I take the Xanax myself and have been for awhile, however it's not good for me or you. It screws up you're memory, (not that I have much left) and is addictive since the crap has a half life that gets stored in your fat cells. With that said I would rather take that and have some type of life then not take it and stay inside all the time. There are other meds that do help, try talking to you're Doctor about stuff to take along with the Xanax, since the X is like a life preserver.

Good luck with it, since it's something that can take ruin your life if you let it.

SouperAsh's picture

Those who enjoy suffocating crowds are special.

Almost everyone that I allow in my circle of association has a similar revulsion of crowded places. Curiously enough, they almost all are very independent thinkers. They question the commonly accepted norms.
I too find crowded places extremely distasteful for several reasons.
-I have an unreasonable fear of mob rule that stems from dealing with Union labor.
-I don't trust a crowd in an emergency. They panic and can get violent and otherwise dangerous by obstructing eachothers' escape from a building.
-A large crowd tends to be impatient and inconsiderate. In short, it is rude. It seems that very few have a sense of decency and consideration of others. Very disappointing. Very.
-People in a crowd get in my way. I tend to move faster than most. Got long legs, long stride, and HATE when shuffling people slow me down. Yes, that is my impatience talking, but I AM polite about going around folks.

Enough about me. Just trying to be sympathetic.

People that enjoy big crowds are indeed special. I think they are the rarity. Those that revel in the press of a crowded dance floor. Bodies in motion, in almost constant contact. I think it must be an almost sexual thrill, from what has been described to me. These folk also adore having tons of attention paid them, whatever it may be. Compliments, catcalls, curses, wandering eyes. It doesn't much matter. They seem to crave it all and revel in it. I've met maybe two of these and in my asessment, there was something not quite right with each. Of course, by saying so, I am suggesting that they were not ideally suited for life in this society. They might be perfectly functional, but they might not have an easy time of mixing with most other peeps.

You mentioned, Zara, that you don't know why you continue to put yourself in situations that trigger attacks. I'd suggest this- You are trying like hell to conquer that fear of big, stinky, noisy, rude, and ugly crowds, and I applaud the effort, if that is truly the case. From what I've come to understand about you, I'd believe it. Compare to an acrophobe forcing the effort to go rappelling or skydiving.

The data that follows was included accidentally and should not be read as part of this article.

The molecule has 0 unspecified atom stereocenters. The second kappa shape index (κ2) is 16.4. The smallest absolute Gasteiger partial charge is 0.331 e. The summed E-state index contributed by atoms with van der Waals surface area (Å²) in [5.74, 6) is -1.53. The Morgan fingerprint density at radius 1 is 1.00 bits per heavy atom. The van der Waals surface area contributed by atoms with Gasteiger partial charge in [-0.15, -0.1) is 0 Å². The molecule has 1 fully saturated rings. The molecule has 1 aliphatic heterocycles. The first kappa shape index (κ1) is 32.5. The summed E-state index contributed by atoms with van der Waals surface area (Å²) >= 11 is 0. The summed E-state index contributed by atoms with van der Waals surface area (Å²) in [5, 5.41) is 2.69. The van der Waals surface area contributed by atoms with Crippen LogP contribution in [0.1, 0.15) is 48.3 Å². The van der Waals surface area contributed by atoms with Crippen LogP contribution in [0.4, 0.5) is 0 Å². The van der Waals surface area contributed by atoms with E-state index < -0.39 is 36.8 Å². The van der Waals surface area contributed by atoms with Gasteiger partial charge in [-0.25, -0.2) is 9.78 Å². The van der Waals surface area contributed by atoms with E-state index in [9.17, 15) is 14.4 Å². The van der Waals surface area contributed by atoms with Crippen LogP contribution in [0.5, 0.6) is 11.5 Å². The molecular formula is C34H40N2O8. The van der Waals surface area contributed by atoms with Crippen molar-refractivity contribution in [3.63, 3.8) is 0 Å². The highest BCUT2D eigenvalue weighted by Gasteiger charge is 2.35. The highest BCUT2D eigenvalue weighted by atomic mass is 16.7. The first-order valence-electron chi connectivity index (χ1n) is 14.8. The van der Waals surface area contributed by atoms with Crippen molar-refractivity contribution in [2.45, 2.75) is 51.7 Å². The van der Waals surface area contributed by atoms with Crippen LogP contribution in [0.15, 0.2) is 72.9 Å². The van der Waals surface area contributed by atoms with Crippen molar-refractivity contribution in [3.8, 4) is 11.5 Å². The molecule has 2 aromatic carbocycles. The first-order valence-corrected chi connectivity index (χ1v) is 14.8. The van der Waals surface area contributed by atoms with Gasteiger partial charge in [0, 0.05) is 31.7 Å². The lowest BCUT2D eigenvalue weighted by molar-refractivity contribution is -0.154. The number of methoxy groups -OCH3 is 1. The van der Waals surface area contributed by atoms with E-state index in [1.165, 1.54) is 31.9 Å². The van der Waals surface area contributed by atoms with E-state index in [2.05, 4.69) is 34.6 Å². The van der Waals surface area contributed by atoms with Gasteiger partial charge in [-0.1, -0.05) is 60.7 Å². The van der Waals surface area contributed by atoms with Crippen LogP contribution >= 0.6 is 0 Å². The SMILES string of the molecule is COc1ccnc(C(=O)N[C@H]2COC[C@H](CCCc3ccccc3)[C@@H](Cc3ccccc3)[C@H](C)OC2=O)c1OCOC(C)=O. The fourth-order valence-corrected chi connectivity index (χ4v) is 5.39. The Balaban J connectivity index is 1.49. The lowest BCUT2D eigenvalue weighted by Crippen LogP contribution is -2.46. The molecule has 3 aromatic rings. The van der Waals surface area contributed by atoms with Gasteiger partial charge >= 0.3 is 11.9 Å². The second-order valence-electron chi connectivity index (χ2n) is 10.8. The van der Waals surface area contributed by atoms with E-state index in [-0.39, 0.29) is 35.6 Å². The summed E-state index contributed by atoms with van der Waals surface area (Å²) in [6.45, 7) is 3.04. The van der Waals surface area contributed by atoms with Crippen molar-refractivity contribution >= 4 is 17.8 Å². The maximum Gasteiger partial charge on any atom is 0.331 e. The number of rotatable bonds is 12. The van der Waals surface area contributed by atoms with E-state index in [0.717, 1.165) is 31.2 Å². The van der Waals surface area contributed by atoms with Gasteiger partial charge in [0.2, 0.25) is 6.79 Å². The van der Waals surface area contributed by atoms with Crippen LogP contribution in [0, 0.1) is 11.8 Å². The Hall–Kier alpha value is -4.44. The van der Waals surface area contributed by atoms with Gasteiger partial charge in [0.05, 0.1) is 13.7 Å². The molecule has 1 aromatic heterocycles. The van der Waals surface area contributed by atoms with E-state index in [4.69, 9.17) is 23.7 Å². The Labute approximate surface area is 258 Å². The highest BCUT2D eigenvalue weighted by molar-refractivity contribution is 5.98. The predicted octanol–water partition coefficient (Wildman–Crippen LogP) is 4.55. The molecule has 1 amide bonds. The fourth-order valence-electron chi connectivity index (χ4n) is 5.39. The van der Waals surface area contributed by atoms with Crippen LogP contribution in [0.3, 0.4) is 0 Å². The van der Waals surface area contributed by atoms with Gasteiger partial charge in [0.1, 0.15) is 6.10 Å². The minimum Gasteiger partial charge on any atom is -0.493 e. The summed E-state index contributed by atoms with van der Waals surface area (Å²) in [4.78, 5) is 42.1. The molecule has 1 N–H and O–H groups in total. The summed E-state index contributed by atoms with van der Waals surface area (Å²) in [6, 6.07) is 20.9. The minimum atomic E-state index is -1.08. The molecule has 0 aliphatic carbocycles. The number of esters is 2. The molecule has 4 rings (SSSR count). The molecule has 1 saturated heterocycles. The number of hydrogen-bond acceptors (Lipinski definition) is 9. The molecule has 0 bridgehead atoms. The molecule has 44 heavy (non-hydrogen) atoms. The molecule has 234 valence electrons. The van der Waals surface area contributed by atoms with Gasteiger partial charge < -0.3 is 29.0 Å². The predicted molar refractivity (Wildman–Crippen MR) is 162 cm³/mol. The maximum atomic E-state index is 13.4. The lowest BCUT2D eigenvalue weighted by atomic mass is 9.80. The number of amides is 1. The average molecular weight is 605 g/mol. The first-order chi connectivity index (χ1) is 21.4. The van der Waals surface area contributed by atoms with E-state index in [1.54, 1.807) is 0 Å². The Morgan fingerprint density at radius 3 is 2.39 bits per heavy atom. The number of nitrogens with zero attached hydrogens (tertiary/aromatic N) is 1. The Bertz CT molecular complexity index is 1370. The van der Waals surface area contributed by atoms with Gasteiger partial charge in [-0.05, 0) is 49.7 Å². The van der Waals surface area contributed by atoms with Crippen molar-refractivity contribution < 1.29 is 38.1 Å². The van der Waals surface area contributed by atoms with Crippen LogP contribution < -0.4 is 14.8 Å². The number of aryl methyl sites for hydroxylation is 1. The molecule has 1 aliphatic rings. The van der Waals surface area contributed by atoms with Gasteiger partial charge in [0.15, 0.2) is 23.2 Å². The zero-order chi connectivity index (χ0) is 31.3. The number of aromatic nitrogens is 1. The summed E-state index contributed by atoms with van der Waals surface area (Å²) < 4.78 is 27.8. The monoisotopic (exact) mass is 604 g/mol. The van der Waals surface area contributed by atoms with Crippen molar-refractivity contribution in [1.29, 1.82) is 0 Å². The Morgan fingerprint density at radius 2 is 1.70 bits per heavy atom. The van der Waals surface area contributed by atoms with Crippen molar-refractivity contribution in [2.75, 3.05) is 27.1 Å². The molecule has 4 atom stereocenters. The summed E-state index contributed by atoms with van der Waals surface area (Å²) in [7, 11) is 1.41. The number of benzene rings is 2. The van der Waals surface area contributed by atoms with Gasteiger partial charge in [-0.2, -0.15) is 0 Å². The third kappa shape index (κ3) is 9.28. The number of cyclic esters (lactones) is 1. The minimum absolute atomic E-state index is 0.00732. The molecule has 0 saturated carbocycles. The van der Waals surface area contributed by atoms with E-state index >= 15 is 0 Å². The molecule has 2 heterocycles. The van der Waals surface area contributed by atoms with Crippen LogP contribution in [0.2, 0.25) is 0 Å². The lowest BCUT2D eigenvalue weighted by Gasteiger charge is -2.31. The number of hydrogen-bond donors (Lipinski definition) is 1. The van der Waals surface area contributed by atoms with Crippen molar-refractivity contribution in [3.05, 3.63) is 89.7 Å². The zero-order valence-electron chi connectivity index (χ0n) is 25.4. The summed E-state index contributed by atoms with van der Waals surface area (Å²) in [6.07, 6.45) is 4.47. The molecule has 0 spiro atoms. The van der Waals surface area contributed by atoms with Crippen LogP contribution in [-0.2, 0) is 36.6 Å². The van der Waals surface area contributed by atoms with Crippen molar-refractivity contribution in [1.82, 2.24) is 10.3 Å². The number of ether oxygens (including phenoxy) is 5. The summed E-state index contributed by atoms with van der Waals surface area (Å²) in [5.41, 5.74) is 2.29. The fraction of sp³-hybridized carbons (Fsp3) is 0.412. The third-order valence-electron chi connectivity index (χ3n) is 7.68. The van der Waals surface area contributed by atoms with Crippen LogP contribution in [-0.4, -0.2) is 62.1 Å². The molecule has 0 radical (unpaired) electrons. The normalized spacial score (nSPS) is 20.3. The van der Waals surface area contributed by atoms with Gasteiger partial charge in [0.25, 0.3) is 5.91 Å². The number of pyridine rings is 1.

You're putting up a fight, kiddo. Its what you do.

giorgina's picture

The Checkout

Is the worst place for me. Standing in line and having someone standing so close behind you that they are touching. That's when I start to freak out. One day I'll end up hitting someone without meaning it, such is my anxiety. I often try to move forward a little to try and put space between us, but people are so stupid, and so disrespectful to people's personal space, that they'll move too, inching closer to you. I have at times turned around and asked people to not stand so close, but then they get offended and upset, and think it's all your fault. I'm sorry?

I have at times gasped for air in markets and in pubs. I don't like being anywhere where I have to stand too close with too many people.

Giorgina Angela

sole's picture

I had no idea.

Seriously - no idea that you were agoraphobic. You always mention taking Liv to those roller derby shows and I just figured you had absolutely no problem with crowds. I have even consciously thought about that before. When you blog about taking Liv to those types of events, I think to myself that you must be completely comfortable in crowds - unlike myself. I always wonder how Daniel and I are going to manage when we have kids since they will no doubt want to go to every theme park in existence. I thought I would ask you for advice. :) Now I know the truth and it really does surprise me.

Daniel is agoraphobic. He is a complete hermit. We hardly ever go to dinner (except special occasions) or anywhere else for that matter because he says he hates people. Now, I know he doesn't hate all people, but he gets extremely anxious and even a bit aggressive when we are out in crowds. He smokes bushels of pot to control his anxiety because he doesn't want to get on prescription medications - never mind the fact that it would be a lot cheaper to do that because his insurance would cover it, and he would probably feel less medicated than he does on weed. But that's another issue for another day.